Karen O. is heiress to a grand tradition of shaggy-dark-haired rock’n’roll queens. Siouxsie Sioux, Chrissie Hynde, Exene Cervenka and Joan Jett should all be thrilled that the torch is being carried so well. But Karen’s also her own girl, no question.
The first time I saw the Yeah Yeah Yeahs, they were opening for the Jon Spencer Blues Explosion. I went to see Jon Spencer but left with the Yeah Yeah Yeahs CD in my bag. Spencer knows from dark-haired rock’n’roll goddesses. He’s married to one, and he chose his opening act well that night. Maybe too well–a lot of people left after the Yeah Yeah Yeahs played.
This time, the Yeah Yeah Yeahs had their own headlining show at the Gothic, and I showed up just in time to miss the opening bands (local act The Swayback and aptly named masked rockers The Locust?). Which means I can’t say if Karen and the boys chose as well as Jon Spencer had, but I also got to cut straight to the main event.
Drummer Brian Chase looks like the down-to-earth one, taller and more solidly built (not that that’s hard) than his bandmates, and plays like it too. Guitarist Nick Zinner is so skinny and pretty that he appears to exist entirely on cigarettes and alcohol, and bears a slight resemblance to Johnny Depp as Edward Scissorhands. His guitar playing, however, is hardly skinny, and fills out the sound so completely that you don’t notice the lack of bass. But except for the flash every now and then when Zinner takes pictures of the crowd, you hardly notice the boys once Karen is onstage.
She struts out in what looks like underwear–handpainted hot pants and matching tank top and legwarmers with the initials CJ (designer Christian Joy, who makes most of Karen’s onstage apparel), two pairs of different-sized ripped fishnet stockings, and Converse All-Star high tops. The crowd goes wild, then subsides when she launches into a song that is unfamiliar to me and apparently to most of the crowd. Recognizable or not, though, you can’t help but dance and shriek along with her.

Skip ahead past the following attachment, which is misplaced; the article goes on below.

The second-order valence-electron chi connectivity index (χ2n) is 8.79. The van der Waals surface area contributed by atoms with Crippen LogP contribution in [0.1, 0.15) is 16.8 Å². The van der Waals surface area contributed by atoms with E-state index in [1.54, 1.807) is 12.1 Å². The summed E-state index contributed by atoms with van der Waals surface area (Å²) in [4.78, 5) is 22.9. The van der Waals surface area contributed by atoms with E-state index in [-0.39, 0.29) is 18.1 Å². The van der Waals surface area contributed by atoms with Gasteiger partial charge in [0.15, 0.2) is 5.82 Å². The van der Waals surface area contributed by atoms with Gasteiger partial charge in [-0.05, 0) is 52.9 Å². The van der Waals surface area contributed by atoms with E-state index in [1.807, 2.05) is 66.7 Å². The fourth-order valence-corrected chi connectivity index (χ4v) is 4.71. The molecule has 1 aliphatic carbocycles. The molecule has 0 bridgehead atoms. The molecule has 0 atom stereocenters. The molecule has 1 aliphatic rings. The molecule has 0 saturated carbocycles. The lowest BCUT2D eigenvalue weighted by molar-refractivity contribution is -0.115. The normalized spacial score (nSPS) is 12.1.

The crowd freaks out when the band plays such favorites as “Mystery Girl” (off their self-titled EP) and “Y Control” (from the full-length Fever To Tell), but they dance along to everything, sing along, and reach for the stage as Karen kicks, spins, moans and wails, falls to the stage, and inserts the microphone into her mouth for a hands-free scream that echoes in your head for minutes after she’s stopped on the wild “Art Star” (also from the self-titled EP)
My favorite point of the show comes when Karen bends down to share the mike with a girl in the front row during “Our Time.” They sing together, and then Karen gets up and announces, “That girl fuckin’ RULES,” before launching into the chorus of the song.
The crowd didn’t want to leave when the band finally left the stage, but one encore was all that they gave us. The underage kids had to go home, and those of us of legal age headed to the new Hi-Dive (the newest bar with the coolest jukebox and best beer selection in Denver) to hear Nick Zinner’s DJ set. He spun a more eclectic mix than I would’ve expected, but that made me happy, and we got some dancing in before the night ended. I spotted Karen making a hasty exit from a guy trying to talk to her, and though I wanted to thank her for a great show, I certainly didn’t want to scare her anymore. So, Karen, we love you and hope you make good on my predictions that you’ll stick around and join the ranks of the true rock’n’roll goddesses.